“The relatives of the people who’ve gone missing are being deprived of information about what’s happened to the airplane — that for me is the issue,” he said. “If somebody knows something and isn’t telling, that’s not nice under the circumstances.”

Adding to the confusion, Tengku Sariffuddin Tengku Ahmad, spokesman for the prime minister’s office, said in a telephone interview that he had checked with senior military officials, who told him there was no evidence that the plane had recrossed the Malaysian peninsula, only that it may have attempted to turn back.

“As far as they know, except for the air turn-back, there is no new development,” Mr. Tengku Sariffuddin, adding that the reported remarks by the air force chief were “not true.” Malaysia Airlines, meanwhile, offered a third account. In a statement, the airline said authorities were “looking at a possibility” that the plane had turned around to head for Subang, an airport outside Kuala Lumpur that handles mainly domestic flights.

So far only the basic facts of the first 40 minutes of Flight 370 are well established. The plane, a Boeing 777, left Kuala Lumpur’s main international airport about 12:40 a.m. local time with 239 people aboard, bound for Beijing. By 1:21 it was about midway between the Malaysian peninsula and the southern coast of Vietnam, cruising at 35,000 feet in good weather under a moonless sky, when the transponder on the plane stopped transmitting data to Flightradar24, a global tracking system for commercial aircraft. Malaysia Airlines has said that ground controllers had their last radio communication with the pilots about 1:30 a.m., but it has not given a precise time.

Without specifying why, the Malaysian authorities vastly expanded the search area to the west on Monday, implying that they believed there was a strong chance the plane had traveled there. No similar expansion was made to the east or the south.

If the flight traveled west over Peninsular Malaysia, as the air force chief was quoted saying, it would have flown very close to one of Flightradar’s beacons in the city of Kota Bharu. But Mikael Robertsson, the co-founder of Flightradar24, said the jet never sent a signal to that receiver, which means that if the plane did fly that way, its transponder had either been knocked out of service by damage or had been shut down.

“We see every aircraft that flies over there, even if it’s very, very low, so if it flew over there, the transponder was off,” he said. A pilot can turn off the transponder, Mr. Robertsson said, and the fact that the last contact from the transponder and the last radio contact with the pilots came at roughly the same time suggests that that is what happened. “I guess to me it sounds like they were turned off deliberately,” he said.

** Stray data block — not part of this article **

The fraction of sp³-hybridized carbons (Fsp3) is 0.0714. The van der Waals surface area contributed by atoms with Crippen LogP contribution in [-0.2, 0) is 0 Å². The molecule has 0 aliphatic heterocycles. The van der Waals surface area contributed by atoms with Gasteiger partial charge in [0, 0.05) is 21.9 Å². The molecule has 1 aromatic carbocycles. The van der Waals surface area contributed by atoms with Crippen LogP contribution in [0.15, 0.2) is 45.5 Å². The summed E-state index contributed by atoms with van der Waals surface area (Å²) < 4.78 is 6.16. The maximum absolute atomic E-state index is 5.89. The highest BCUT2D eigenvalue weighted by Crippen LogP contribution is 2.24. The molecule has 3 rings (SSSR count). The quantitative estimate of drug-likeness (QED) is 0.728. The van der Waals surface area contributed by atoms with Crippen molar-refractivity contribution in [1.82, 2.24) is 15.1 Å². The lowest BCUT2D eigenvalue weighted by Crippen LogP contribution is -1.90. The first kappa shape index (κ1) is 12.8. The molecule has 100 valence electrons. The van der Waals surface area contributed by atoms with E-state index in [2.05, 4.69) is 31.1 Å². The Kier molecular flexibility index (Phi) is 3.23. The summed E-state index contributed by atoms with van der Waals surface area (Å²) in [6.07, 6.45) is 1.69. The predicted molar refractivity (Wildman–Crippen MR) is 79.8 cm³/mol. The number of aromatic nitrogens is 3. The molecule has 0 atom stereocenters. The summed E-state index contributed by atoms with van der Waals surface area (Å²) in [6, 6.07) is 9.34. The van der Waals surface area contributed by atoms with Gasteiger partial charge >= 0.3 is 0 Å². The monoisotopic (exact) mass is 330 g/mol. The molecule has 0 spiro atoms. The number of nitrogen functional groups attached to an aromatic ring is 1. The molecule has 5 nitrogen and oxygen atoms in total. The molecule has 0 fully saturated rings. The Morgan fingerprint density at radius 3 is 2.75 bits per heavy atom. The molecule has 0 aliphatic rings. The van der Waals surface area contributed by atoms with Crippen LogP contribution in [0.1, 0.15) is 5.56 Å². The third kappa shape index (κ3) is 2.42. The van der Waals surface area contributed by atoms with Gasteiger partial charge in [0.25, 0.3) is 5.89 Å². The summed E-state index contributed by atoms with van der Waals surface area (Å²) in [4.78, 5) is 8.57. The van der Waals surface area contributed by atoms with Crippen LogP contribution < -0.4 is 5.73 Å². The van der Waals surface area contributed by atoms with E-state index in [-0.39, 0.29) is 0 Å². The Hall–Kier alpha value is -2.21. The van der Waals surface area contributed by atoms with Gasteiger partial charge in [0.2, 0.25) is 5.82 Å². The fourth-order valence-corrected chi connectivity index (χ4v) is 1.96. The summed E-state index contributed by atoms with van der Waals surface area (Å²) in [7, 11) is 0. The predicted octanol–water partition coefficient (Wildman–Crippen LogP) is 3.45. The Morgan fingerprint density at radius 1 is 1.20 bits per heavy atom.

Mr. Robertsson said that since the plane had been fully fueled for a trip to Beijing, it could have traveled a great distance beyond its last reported position. “The aircraft could have continued another five or six hours out into the ocean,” he said. “It could have gone to India.” Malaysian officials said they have not ruled out any possible explanation for the airplane’s disappearance — not mechanical failure, pilot error, crew malfeasance, hijacking, terrorism or anything else. The absence of physical evidence from the aircraft or even knowledge of its location left plenty of scope for speculation, including questions about two men who boarded the plane using stolen passports and one-way tickets bought in Thailand. Interpol officials said on Tuesday that it appeared most likely that the two men were illegal migrants with no link to terrorism.

In Washington, the director of the Central Intelligence Agency, John O. Brennan, said on Tuesday that the C.I.A., the F.B.I. and the Transportation Security Administration were all trying to learn more about the plane’s disappearance.

“Our Malaysian counterparts are doing everything they can to try to put together the pieces here, but clearly there’s still a mystery, which is very disturbing,” Mr. Brennan said in remarks at the Council on Foreign Relations. Asked about terrorism as a potential cause, he said: “I wouldn’t rule it out. Not at all.”

The Malaysian government’s inconsistencies in the handling of the crisis were further highlighted Tuesday when the country’s chief of police said there had been no baggage removed from the aircraft before takeoff, contradicting what officials had said for the past three days. Khalid Abu Bakar, the inspector general of the Malaysian police, said previous reports by Malaysian officials that five passengers had failed to board the flight and that their baggage had been removed were false. “Everybody that booked the flight boarded the plane,” he said. But Malaysia Airlines later issued a clarification, saying that there were four passengers who booked tickets on the flight but failed to check in at the airport or check any bags for the flight.